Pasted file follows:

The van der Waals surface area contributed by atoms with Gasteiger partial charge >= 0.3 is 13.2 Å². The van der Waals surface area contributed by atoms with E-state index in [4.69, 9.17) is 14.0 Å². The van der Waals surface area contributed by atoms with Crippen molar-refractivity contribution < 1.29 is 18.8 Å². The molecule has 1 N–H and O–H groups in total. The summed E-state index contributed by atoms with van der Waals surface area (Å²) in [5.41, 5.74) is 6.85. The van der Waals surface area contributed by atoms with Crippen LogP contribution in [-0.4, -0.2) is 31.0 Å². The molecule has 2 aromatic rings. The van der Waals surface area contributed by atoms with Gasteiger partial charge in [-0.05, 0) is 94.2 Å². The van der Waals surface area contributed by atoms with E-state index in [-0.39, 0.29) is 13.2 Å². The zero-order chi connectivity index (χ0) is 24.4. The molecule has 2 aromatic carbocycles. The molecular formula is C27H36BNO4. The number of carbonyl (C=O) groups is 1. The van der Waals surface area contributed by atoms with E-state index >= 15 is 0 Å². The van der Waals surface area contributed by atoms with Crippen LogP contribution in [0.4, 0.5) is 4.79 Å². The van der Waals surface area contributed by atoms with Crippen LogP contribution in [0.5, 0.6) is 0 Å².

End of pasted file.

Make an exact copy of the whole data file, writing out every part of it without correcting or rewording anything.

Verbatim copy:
The van der Waals surface area contributed by atoms with Gasteiger partial charge >= 0.3 is 13.2 Å². The van der Waals surface area contributed by atoms with E-state index in [4.69, 9.17) is 14.0 Å². The van der Waals surface area contributed by atoms with Crippen molar-refractivity contribution < 1.29 is 18.8 Å². The molecule has 1 N–H and O–H groups in total. The summed E-state index contributed by atoms with van der Waals surface area (Å²) in [5.41, 5.74) is 6.85. The van der Waals surface area contributed by atoms with Crippen LogP contribution in [-0.4, -0.2) is 31.0 Å². The molecule has 2 aromatic rings. The van der Waals surface area contributed by atoms with Gasteiger partial charge in [-0.05, 0) is 94.2 Å². The van der Waals surface area contributed by atoms with E-state index in [-0.39, 0.29) is 13.2 Å². The zero-order chi connectivity index (χ0) is 24.4. The molecule has 2 aromatic carbocycles. The molecular formula is C27H36BNO4. The number of carbonyl (C=O) groups is 1. The van der Waals surface area contributed by atoms with E-state index >= 15 is 0 Å². The van der Waals surface area contributed by atoms with Crippen LogP contribution in [0.4, 0.5) is 4.79 Å². The van der Waals surface area contributed by atoms with Crippen LogP contribution in [0.5, 0.6) is 0 Å².